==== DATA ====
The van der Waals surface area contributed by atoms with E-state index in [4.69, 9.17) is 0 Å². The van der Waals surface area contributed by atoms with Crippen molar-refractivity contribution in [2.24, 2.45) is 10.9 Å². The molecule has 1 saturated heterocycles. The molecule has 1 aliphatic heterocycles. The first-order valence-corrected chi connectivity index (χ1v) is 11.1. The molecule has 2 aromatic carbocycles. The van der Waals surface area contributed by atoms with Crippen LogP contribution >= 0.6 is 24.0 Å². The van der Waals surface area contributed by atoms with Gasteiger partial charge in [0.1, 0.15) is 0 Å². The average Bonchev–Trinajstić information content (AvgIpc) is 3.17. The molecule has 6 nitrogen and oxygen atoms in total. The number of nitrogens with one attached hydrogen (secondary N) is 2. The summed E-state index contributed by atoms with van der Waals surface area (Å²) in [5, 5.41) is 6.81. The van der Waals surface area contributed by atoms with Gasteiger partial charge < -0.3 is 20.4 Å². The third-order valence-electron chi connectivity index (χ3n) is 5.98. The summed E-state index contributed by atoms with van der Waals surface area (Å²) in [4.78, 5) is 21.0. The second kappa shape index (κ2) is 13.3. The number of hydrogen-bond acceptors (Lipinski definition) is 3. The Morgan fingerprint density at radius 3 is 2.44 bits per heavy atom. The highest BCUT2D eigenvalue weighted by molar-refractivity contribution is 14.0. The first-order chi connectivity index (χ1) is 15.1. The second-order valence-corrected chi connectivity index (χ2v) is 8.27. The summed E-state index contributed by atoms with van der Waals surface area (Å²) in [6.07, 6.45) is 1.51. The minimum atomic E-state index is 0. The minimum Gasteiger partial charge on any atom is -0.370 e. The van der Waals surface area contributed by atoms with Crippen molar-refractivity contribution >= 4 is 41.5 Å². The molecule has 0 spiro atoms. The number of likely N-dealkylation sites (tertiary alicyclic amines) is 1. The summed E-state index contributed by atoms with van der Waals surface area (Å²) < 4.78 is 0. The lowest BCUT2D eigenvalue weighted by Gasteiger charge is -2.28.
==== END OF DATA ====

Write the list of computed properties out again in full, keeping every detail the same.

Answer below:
The van der Waals surface area contributed by atoms with E-state index in [4.69, 9.17) is 0 Å². The van der Waals surface area contributed by atoms with Crippen molar-refractivity contribution in [2.24, 2.45) is 10.9 Å². The molecule has 1 saturated heterocycles. The molecule has 1 aliphatic heterocycles. The first-order valence-corrected chi connectivity index (χ1v) is 11.1. The molecule has 2 aromatic carbocycles. The van der Waals surface area contributed by atoms with Crippen LogP contribution >= 0.6 is 24.0 Å². The van der Waals surface area contributed by atoms with Gasteiger partial charge in [0.1, 0.15) is 0 Å². The average Bonchev–Trinajstić information content (AvgIpc) is 3.17. The molecule has 6 nitrogen and oxygen atoms in total. The number of nitrogens with one attached hydrogen (secondary N) is 2. The summed E-state index contributed by atoms with van der Waals surface area (Å²) in [5, 5.41) is 6.81. The van der Waals surface area contributed by atoms with Gasteiger partial charge < -0.3 is 20.4 Å². The third-order valence-electron chi connectivity index (χ3n) is 5.98. The summed E-state index contributed by atoms with van der Waals surface area (Å²) in [4.78, 5) is 21.0. The second kappa shape index (κ2) is 13.3. The number of hydrogen-bond acceptors (Lipinski definition) is 3. The Morgan fingerprint density at radius 3 is 2.44 bits per heavy atom. The highest BCUT2D eigenvalue weighted by molar-refractivity contribution is 14.0. The first-order chi connectivity index (χ1) is 15.1. The second-order valence-corrected chi connectivity index (χ2v) is 8.27. The summed E-state index contributed by atoms with van der Waals surface area (Å²) in [6.07, 6.45) is 1.51. The minimum atomic E-state index is 0. The minimum Gasteiger partial charge on any atom is -0.370 e. The van der Waals surface area contributed by atoms with Crippen molar-refractivity contribution >= 4 is 41.5 Å². The molecule has 0 spiro atoms. The number of likely N-dealkylation sites (tertiary alicyclic amines) is 1. The summed E-state index contributed by atoms with van der Waals surface area (Å²) < 4.78 is 0. The lowest BCUT2D eigenvalue weighted by Gasteiger charge is -2.28.